|Cover Story Muslim Perspectives Feature Trends Inspirations Editorial Opinion Bouquets and Brickbats The Islamic World Community Round-Up People & Events Track Elected Metro Mail Follow-Up Globe Talk Book Review Workshop Diary Community Initiative Quran Speaks to You Hadith Men, Missions & Machines Rituals Reflections Insights Our Dialogue Religion Spirituality Tribute From Darkness to Light Islam & Economy Career Guidance Women in Islam Inter-Faith Harmony Quran & Science Just for the Young Children's Corner Snaps & Snippets Time for Tales Matrimonial Appeals|
|ZAKAT Camps/Workshops Jobs Archives Feedback Subscription Links Calendar Contact Us|
What Do Muslims Believe About Mary and Jesus (Pbuh)?
An entire chapter, Surah 19 in the Quran is dedicated to Mary and her history.
Mary, the mother of Jesus (Pbuh), is a prominent figure in Islam and the only woman mentioned by name in the Quran. The holy Quran upholds Mary as one of the four perfect examples of womanhood (66:12). An entire chapter, Surah 19, is dedicated to her and her history. Mary is mentioned more times in the Quran than in the entire New Testament, and more biographical information about her is contained in the Quran than in the New Testament.
Jesus is an important figure in the Quran, which affirms the truth of the teachings of Jesus as found in the Gospels. Like Christians, Muslims believe in the virgin conception of Jesus by God’s Spirit.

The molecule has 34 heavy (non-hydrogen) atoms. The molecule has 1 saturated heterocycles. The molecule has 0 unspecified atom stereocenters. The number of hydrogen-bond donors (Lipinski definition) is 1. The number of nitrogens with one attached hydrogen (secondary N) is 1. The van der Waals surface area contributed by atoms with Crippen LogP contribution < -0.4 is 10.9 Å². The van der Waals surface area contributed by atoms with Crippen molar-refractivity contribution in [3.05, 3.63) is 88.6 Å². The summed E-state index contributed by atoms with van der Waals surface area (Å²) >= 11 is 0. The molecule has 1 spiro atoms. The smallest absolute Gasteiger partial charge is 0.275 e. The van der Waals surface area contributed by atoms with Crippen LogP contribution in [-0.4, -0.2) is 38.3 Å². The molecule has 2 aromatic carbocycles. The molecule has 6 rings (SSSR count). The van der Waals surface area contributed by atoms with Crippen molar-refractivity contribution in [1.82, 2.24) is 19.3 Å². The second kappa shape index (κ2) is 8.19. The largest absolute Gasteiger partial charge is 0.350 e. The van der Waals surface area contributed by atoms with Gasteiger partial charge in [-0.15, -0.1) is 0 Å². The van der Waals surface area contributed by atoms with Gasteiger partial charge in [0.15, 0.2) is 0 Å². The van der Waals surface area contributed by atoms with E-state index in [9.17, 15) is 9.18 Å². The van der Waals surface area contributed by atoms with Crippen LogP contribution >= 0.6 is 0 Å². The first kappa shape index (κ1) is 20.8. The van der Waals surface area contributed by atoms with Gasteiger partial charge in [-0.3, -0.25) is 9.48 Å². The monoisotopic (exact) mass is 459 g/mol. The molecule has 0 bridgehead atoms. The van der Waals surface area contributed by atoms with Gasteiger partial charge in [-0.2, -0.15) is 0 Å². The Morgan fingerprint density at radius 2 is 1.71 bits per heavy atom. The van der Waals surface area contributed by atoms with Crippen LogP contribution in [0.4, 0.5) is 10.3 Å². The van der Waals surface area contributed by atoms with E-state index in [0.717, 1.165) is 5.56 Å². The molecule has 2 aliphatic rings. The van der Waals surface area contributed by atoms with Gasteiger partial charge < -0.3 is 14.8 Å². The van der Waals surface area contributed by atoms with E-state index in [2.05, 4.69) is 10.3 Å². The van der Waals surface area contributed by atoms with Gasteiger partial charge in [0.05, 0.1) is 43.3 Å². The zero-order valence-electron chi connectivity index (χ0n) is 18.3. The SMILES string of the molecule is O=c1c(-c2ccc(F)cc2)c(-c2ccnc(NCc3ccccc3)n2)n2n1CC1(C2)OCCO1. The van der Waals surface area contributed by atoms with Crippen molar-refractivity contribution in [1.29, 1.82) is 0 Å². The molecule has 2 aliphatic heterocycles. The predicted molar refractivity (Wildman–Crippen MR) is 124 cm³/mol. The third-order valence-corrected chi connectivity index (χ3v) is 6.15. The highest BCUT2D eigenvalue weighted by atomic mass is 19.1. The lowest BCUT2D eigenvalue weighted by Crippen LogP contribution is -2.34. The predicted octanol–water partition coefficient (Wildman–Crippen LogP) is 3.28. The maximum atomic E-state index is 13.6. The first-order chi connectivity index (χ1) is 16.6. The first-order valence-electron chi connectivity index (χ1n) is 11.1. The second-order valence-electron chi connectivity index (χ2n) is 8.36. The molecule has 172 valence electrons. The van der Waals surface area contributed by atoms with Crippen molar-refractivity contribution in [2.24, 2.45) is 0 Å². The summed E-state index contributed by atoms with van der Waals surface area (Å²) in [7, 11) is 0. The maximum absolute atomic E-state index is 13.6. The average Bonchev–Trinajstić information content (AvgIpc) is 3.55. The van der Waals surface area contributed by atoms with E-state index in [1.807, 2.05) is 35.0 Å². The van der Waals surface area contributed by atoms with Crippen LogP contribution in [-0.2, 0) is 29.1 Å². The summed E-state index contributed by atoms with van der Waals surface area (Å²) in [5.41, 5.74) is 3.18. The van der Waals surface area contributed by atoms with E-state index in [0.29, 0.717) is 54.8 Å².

The Quran also records some of Jesus’ miracles, including giving sight to the blind, healing lepers, raising the dead, and breathing life into clay birds (5:110). This last miracle is not recorded in the canonical New Testament, but does appear in the non-canonical Gospel of Thomas.
Muslim and Christian beliefs about Jesus differ in two areas. First, although Muslims believe in the virgin conception and birth of Jesus through an act of God’s Spirit, they do not believe that Jesus is the Son of God. They believe that he is one of the long line of righteous prophets and second only to Prophet Muhammad (Pbuh) in importance (6:83–87).
For Muslims, the Christian doctrine of the Trinity represents a form of polytheism, proclaiming belief in three gods rather than one God alone (4:171, 5:17, 5:72–77).
Second, Muslims do not believe in the crucifixion and resurrection of Jesus (4:157–158). They believe that, although it appeared that Jesus was crucified, instead God took Jesus to Himself in a manner similar to what happened to Elijah (3:55, 4:157–159).
Muslims do not believe in the Christian doctrine of Original Sin, so there is no theological need for the all-atoning sacrifice of Jesus through his crucifixion and resurrection.
(Professor John L. Esposito is University Professor Religion and International Affairs and Founding Director of the Centre for Muslim-Christian Understanding, Walsh School for Foreign Service, Georgetown University. Among his more than 25 books, is What Everyone Should Know about Islam, on which this article is based)